Grading the Detroit Lions: Offensive Line


This post is part of a series of posts in which I review the Lions position groups based on their play in the 2010 season. I assign a letter grade and give you a chance to have your say with a poll at the end.

There is no more polarizing position group for the Detroit Lions than the offensive line. Left tackle Jeff Backus and center Dominic Raiola have become poster boys for the decade of losing. The guard position has been a position without any semblance of consistency for a number of years. Right tackles Gosder Cherilus was bordering on first round bust status heading into the season.

Even with this season over and done with there is no consensus among fans. Whats more, it feels like the side that wants to run the entire line out of town AND the side that feels like the line is serviceable both feel like they have stronger arguments with 2010 behind us.

Some of the problems the running backs faced can be attributed to the offensive line. They routinely failed to move the line of scrimmage up field and individual breakdowns often allowed opposing defenders into the backfield.

Lions quarterbacks were sacked 27 times on the year, tied for sixth fewest in the NFL and eight fewer than league average. The offensive line gave up a sack on 4.1% of passing plays, fifth best in the league. The overall sack numbers look good but Jeff Backus gave up the big one that knocked Matthew Stafford out in week one. That is a big negative on Backus’ record but it didn’t stop a panel of NFC North personnel executives from naming him the top left tackle in the division.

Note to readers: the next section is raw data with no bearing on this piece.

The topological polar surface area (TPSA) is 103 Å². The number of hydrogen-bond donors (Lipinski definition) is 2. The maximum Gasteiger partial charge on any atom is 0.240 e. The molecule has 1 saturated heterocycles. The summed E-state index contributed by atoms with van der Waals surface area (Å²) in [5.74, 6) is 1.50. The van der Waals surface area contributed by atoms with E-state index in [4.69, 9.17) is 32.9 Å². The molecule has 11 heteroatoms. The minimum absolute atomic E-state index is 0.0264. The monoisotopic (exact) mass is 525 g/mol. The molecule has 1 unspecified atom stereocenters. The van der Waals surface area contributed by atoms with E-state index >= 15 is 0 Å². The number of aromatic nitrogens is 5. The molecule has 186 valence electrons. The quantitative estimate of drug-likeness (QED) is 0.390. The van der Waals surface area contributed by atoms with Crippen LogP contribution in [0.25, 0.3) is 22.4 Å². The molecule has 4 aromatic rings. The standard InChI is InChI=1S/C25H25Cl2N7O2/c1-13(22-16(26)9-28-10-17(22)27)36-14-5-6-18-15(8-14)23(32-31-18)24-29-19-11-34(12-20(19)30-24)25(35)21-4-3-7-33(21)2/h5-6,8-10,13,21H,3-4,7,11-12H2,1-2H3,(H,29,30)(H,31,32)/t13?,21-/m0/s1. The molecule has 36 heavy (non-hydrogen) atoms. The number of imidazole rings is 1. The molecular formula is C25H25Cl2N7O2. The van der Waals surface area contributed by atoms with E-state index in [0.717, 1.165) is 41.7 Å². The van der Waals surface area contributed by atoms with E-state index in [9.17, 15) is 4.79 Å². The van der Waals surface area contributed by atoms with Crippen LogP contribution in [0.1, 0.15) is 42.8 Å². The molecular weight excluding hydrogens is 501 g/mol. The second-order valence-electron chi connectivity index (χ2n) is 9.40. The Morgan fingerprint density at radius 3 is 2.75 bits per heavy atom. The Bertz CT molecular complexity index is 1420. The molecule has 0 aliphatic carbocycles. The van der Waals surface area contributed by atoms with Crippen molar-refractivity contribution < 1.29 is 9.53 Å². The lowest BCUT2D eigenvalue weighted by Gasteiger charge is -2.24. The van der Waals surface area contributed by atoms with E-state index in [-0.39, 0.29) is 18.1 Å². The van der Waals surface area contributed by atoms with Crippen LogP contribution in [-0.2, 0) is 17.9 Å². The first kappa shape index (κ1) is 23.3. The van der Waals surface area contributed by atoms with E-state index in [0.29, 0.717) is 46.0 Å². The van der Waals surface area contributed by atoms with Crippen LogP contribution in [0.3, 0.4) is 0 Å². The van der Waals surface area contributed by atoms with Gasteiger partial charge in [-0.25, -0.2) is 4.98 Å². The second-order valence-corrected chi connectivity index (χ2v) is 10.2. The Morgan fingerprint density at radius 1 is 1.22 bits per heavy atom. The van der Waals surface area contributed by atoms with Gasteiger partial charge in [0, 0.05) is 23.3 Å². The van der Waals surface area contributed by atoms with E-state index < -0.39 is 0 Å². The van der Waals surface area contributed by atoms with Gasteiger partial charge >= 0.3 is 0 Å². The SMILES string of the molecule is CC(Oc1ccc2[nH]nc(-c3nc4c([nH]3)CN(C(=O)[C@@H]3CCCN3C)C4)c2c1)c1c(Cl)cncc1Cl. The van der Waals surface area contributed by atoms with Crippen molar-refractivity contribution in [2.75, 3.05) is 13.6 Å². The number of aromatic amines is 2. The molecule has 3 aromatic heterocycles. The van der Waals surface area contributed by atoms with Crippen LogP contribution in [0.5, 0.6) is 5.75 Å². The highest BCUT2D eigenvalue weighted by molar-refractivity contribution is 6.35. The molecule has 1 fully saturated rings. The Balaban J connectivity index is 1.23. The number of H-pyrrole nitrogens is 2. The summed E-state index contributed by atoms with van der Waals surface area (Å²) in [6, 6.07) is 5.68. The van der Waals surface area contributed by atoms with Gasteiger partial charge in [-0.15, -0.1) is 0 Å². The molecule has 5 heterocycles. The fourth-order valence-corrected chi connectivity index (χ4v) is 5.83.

Gosder Cherilus started playing with more consistency this season until an injury cost him the final few games but it will take another step forward to inspire more confidence from fans. Cherilus has been prone to mental mistakes and hasn’t shown an ability to know when to walk away from a scuffle. He has the physical tools to be successful but needs to continue to get a grasp on the mental side of the game.

Stephen Peterman played well a year ago and the line really fell apart after he was lost to injury. This year, Peterman battled foot problems that hampered his ability to hold his ground against the rush. The Lions don’t seem concerned with him when healthy but a lack of depth may have forced them to continue playing Peterman when it may have been in his and the team’s best interest to rest.

Rob Sims was steady but unspectacular at guard. Another year with the Lions should go a long way to help him settle in as chemistry within an offensive line unit is vastly underrated. At the very least, Sims’ contributions allow the Lions to look elsewhere when they consider their greatest team needs.

Ah, finally to Dominic Raiola. He is either too small to play center or too valuable as the guy making the line calls to replace. Which is it? Depends on who you’re talking to. In my opinion, the Lions have bigger issues than Raiola. Yes, he can have trouble handling a bull rush but he also seems to have the stamina to hold up later in the game while the big guys that present problems earlier in the game wear down. I suppose I would rather have a guy that is capable of winning the battles in the fourth quarter as opposed to the first. Can the Lions do better than Raiola? Probably. Do they absolutely need to in order to reach the playoffs? Probably not.

Overall offensive line grade: C-

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